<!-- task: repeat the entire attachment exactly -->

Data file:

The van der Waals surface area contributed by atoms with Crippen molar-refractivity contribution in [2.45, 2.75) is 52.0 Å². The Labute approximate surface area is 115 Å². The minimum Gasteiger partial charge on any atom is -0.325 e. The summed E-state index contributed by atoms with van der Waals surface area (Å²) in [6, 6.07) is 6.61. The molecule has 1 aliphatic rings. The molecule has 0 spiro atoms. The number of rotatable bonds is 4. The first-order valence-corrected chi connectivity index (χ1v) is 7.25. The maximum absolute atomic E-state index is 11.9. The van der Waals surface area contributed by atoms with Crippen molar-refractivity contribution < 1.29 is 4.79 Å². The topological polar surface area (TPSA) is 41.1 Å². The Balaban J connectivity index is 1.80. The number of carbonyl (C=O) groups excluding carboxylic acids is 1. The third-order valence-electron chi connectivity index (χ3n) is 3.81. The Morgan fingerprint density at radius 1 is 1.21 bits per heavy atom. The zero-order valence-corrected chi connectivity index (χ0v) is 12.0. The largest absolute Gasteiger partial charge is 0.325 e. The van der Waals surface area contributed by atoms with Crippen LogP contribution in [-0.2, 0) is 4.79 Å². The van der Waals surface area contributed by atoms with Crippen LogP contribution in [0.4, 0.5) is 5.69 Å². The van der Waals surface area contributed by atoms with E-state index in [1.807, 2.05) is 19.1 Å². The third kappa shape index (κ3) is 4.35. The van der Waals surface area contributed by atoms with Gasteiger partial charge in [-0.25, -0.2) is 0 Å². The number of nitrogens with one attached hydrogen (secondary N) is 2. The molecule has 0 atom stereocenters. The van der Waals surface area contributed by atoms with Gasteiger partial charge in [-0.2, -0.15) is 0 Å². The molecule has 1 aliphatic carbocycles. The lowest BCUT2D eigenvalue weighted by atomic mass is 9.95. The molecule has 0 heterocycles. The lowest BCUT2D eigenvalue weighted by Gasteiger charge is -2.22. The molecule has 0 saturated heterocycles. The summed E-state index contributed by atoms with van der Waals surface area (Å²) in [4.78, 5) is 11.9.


The van der Waals surface area contributed by atoms with Crippen molar-refractivity contribution in [2.45, 2.75) is 52.0 Å². The Labute approximate surface area is 115 Å². The minimum Gasteiger partial charge on any atom is -0.325 e. The summed E-state index contributed by atoms with van der Waals surface area (Å²) in [6, 6.07) is 6.61. The molecule has 1 aliphatic rings. The molecule has 0 spiro atoms. The number of rotatable bonds is 4. The first-order valence-corrected chi connectivity index (χ1v) is 7.25. The maximum absolute atomic E-state index is 11.9. The van der Waals surface area contributed by atoms with Crippen molar-refractivity contribution < 1.29 is 4.79 Å². The topological polar surface area (TPSA) is 41.1 Å². The Balaban J connectivity index is 1.80. The number of carbonyl (C=O) groups excluding carboxylic acids is 1. The third-order valence-electron chi connectivity index (χ3n) is 3.81. The Morgan fingerprint density at radius 1 is 1.21 bits per heavy atom. The zero-order valence-corrected chi connectivity index (χ0v) is 12.0. The largest absolute Gasteiger partial charge is 0.325 e. The van der Waals surface area contributed by atoms with Crippen LogP contribution in [-0.2, 0) is 4.79 Å². The van der Waals surface area contributed by atoms with Crippen LogP contribution in [0.4, 0.5) is 5.69 Å². The van der Waals surface area contributed by atoms with E-state index in [1.807, 2.05) is 19.1 Å². The third kappa shape index (κ3) is 4.35. The van der Waals surface area contributed by atoms with Gasteiger partial charge in [-0.25, -0.2) is 0 Å². The number of nitrogens with one attached hydrogen (secondary N) is 2. The molecule has 0 atom stereocenters. The van der Waals surface area contributed by atoms with Gasteiger partial charge in [-0.2, -0.15) is 0 Å². The molecule has 1 aliphatic carbocycles. The lowest BCUT2D eigenvalue weighted by atomic mass is 9.95. The molecule has 0 heterocycles. The lowest BCUT2D eigenvalue weighted by Gasteiger charge is -2.22. The molecule has 0 saturated heterocycles. The summed E-state index contributed by atoms with van der Waals surface area (Å²) in [4.78, 5) is 11.9.